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Keywords:

  • cover;
  • game management;
  • prey density;
  • radio-tracking;
  • raptors;
  • release pens

Summary

  • 1
    Information on the effects of wildlife predation on game and livestock is required to allow improved management of all organisms involved. Monitoring of prey, predators and predation mechanisms each suggests important methods, illustrated here by data from common buzzards Buteo buteo and ring-necked pheasants Phasianus colchicus.
  • 2
    Location data from 136 radio-tagged common buzzards, together with prey remains from 40 nest areas, records from 10 gamekeepers and vegetation surveys, were used to investigate raptor predation at 28 pens from which pheasants were released in southern England.
  • 3
    Among 20 725 juvenile pheasants released in 1994–95, gamekeepers attributed 4·3% of deaths to buzzards, 0·7% to owls, 0·6% to sparrowhawks, 3·2% to foxes and 0·5% to other mammals.
  • 4
    Fresh pheasant remains were found on 7% of 91 visits to buzzard nests, and 8% of radio-tagged buzzards had significantly more association than other buzzards with pheasant pens.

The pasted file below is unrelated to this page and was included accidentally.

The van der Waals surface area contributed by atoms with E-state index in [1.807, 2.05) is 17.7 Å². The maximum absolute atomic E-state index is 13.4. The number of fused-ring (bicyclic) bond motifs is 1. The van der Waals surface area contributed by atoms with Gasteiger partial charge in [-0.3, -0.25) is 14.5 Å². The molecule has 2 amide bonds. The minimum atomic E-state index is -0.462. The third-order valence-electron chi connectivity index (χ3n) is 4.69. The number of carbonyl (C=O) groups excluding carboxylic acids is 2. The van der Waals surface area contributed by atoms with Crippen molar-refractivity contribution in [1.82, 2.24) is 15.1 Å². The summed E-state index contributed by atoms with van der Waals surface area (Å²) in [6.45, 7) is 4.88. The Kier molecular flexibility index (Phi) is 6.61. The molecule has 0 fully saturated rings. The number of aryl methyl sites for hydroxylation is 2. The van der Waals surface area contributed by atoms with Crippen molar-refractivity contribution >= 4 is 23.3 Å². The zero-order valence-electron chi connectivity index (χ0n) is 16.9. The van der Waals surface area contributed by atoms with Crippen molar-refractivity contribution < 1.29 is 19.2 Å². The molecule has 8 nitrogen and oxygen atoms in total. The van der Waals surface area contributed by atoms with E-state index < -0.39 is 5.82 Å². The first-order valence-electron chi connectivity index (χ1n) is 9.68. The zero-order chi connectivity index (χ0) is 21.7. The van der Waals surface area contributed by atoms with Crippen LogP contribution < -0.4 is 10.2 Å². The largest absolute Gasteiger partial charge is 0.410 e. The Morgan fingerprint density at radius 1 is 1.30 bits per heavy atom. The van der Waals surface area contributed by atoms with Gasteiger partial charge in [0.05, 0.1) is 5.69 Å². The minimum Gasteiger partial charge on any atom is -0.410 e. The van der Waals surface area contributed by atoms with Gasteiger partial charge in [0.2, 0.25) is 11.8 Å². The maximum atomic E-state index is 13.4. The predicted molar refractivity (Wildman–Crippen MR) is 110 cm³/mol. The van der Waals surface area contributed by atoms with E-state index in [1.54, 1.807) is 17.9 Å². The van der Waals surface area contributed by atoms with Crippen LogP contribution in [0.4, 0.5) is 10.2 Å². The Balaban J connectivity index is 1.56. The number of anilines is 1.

• 5
    Predation by buzzards was most likely to be recorded at release pens with little shrub cover, deciduous canopies and a large number of released pheasants. The number of pheasants killed was greatest in large pens with extensive ground cover, and the highest proportion of released pheasants was killed in large pens where few were released. However, only 21% of 55 releases had > 2 pheasant kills per week.
  • 6
    Radio-tagged buzzards were located most often at pheasant-release pens with open, deciduous canopies. Pens were most likely to be visited by buzzards that had fledged nearby, but the proximity of buzzard nests had little influence on how much predation occurred.
  • 7
    Only a minority of buzzards associated frequently with pheasant pens, and predation was heavy at only a minority of sites, where pen characteristics and release factors probably made it easy for individual buzzards to kill pheasants. We suggest that the occasional heavy losses could be avoided by encouraging shrubs rather than ground cover in pens, by siting pens where there are few perches for buzzards, and perhaps also by high-density releases.